by Claire Martin
My sister-in-law, Marilyn, grew up in Colorado but now lives in Spain. She occasionally returns to visit the U.S. with her two young daughters, Carlin and Kathleen, and her Irish-Spanish husband. In July 2005, she and her family were visiting relatives in Oregon in the USA. The children’s roughhousing got out of hand, and 3-year-old Carlin’s femur was fractured.
X-rays at the local emergency room showed what the doctor called a “buckle fracture” on the bone above her knee. It was worse than a hairline crack, but not a bad break. He advised against a cast, which is more of a hazard than a help in that particular situation, with a very young child. He predicted the fracture would heal in 10 days to three weeks, and she’d be walking again in a month.
So for a while, Carlin scooted around on her bottom, like a baby that hasn’t yet mastered a coordinated crawl. She took obvious pleasure in the extra attention. She had the air of a good-natured, legless queen.
As their vacation in the US drew to a close, nearly three weeks had gone by, and Carlin still refused to walk. Marilyn decided to take Carlin back to the hospital. The doctor looked at the X-Rays and talked a bit to Carlin’s parents. Then he asked Carlin what happened.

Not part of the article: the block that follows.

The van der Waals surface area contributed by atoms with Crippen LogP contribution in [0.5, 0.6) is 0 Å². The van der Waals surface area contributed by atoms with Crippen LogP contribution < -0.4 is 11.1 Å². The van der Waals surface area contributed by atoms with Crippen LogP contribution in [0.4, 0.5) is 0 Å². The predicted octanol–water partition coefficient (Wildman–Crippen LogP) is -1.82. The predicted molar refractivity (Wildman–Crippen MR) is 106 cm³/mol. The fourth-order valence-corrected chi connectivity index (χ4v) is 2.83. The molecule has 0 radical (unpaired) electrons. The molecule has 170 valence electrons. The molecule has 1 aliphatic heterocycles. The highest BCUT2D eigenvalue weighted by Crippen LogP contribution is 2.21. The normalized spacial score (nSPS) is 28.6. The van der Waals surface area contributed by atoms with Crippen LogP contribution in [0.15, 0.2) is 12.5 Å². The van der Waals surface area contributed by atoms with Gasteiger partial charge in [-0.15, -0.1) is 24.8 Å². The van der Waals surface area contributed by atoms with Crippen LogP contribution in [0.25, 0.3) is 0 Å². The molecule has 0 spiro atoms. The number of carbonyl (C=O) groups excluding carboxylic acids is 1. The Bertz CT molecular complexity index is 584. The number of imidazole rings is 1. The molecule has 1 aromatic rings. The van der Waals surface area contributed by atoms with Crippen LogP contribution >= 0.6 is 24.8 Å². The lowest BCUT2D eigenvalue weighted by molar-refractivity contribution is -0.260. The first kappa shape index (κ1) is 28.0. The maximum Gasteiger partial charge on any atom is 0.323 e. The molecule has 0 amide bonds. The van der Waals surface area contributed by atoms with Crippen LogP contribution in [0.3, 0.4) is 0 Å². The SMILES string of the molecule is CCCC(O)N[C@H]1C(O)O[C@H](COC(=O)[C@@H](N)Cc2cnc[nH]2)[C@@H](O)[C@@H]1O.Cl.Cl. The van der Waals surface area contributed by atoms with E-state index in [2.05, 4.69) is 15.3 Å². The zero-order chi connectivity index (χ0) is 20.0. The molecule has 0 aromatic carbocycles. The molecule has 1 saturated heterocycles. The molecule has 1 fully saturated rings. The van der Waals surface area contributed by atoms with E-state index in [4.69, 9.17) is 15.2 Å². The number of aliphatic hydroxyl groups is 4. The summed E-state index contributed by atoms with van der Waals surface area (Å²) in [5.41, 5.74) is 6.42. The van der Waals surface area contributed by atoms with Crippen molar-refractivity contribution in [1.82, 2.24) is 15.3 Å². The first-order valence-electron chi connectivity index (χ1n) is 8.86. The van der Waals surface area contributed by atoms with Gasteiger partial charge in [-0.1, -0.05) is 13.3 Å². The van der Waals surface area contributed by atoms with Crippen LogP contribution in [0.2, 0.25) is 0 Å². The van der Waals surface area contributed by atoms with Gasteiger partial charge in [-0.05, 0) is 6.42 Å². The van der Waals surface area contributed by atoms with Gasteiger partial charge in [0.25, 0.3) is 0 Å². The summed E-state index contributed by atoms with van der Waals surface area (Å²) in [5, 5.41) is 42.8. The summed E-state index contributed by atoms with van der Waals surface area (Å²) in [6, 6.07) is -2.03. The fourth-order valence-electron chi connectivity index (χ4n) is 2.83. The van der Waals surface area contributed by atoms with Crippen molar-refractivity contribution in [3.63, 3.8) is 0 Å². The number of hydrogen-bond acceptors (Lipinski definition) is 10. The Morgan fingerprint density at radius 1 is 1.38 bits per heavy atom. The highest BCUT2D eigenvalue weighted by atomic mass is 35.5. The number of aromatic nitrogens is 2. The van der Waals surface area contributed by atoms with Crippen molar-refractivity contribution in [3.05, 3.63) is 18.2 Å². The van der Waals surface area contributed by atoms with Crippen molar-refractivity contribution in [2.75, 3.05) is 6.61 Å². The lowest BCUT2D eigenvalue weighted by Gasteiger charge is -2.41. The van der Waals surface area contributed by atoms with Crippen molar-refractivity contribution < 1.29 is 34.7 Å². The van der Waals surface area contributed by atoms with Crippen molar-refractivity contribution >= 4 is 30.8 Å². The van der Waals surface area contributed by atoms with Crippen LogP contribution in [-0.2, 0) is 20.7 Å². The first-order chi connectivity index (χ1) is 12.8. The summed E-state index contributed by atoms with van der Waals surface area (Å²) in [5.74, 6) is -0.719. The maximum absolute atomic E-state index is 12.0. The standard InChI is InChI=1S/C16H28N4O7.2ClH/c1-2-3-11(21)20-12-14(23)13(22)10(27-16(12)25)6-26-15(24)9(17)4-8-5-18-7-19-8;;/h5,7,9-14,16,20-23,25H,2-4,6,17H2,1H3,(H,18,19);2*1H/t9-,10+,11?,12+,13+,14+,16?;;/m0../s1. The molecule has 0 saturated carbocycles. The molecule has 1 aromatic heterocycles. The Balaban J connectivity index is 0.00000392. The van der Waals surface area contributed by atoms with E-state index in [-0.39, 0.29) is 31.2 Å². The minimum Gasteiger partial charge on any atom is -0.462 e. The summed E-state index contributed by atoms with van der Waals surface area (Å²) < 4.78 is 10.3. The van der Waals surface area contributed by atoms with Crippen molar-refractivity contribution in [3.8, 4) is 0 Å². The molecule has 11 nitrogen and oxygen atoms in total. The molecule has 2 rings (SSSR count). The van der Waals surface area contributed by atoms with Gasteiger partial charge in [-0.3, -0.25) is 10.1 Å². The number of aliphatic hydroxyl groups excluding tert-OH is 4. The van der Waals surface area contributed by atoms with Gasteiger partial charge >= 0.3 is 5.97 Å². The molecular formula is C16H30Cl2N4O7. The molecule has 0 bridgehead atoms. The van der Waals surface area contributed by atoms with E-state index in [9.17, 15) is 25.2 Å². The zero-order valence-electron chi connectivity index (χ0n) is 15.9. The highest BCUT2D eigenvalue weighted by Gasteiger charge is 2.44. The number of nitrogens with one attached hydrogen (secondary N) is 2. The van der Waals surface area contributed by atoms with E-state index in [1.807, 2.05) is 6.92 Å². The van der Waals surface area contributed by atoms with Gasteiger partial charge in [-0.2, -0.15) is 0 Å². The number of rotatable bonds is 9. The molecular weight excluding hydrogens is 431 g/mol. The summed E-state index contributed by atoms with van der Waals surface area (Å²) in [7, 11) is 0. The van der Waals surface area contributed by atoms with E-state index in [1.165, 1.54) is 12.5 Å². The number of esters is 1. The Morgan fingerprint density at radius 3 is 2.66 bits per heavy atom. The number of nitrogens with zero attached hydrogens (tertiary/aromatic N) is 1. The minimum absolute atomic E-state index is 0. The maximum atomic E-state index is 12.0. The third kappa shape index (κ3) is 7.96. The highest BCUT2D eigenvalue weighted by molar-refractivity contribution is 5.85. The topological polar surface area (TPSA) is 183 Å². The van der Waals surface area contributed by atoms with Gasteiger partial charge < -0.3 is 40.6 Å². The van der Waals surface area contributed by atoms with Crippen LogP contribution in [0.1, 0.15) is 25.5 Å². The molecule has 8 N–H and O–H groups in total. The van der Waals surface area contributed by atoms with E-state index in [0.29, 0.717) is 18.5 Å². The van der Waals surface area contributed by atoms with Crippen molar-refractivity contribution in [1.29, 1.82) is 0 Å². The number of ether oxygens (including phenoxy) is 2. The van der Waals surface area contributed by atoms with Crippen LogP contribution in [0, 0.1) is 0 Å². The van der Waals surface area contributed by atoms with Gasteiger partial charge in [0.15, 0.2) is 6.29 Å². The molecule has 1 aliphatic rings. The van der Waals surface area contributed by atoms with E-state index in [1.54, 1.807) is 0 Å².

“I fractured my femur,” she said, proud to know such technical terms.
“Can you walk on it?” he asked.
“No!” she said. “That would hurt!”
“Hm,” he said. “Can you show me how you USED to walk on it?”
“Sure,” Carlin said. She got up and strolled across the room. When she turned around, she wore a peculiar expression of gratification and surprise.
“Now, does that really hurt?” the doctor asked.
“Oh, yes,” she said, with a conspiratorial smile. But her face gave her away.
“I think it’s OK for you to walk from now on,” the doctor said.
So she did, and now she’s bipedal again.
This situation in this story is dwarfed by the enormous problems many people in our world face today. However, when things get overwhelming, a version of the doctor’s question may be worth remembering. “Can you show me how you used to feel, when you felt optimistic?”
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1 thought on “Can You Show Me How…?”
That gives me an idea. Maybe I could say to myself,”Can you show me how you used to walk when you could stand up straight without a cane or walker?” It might work, or at least get me started.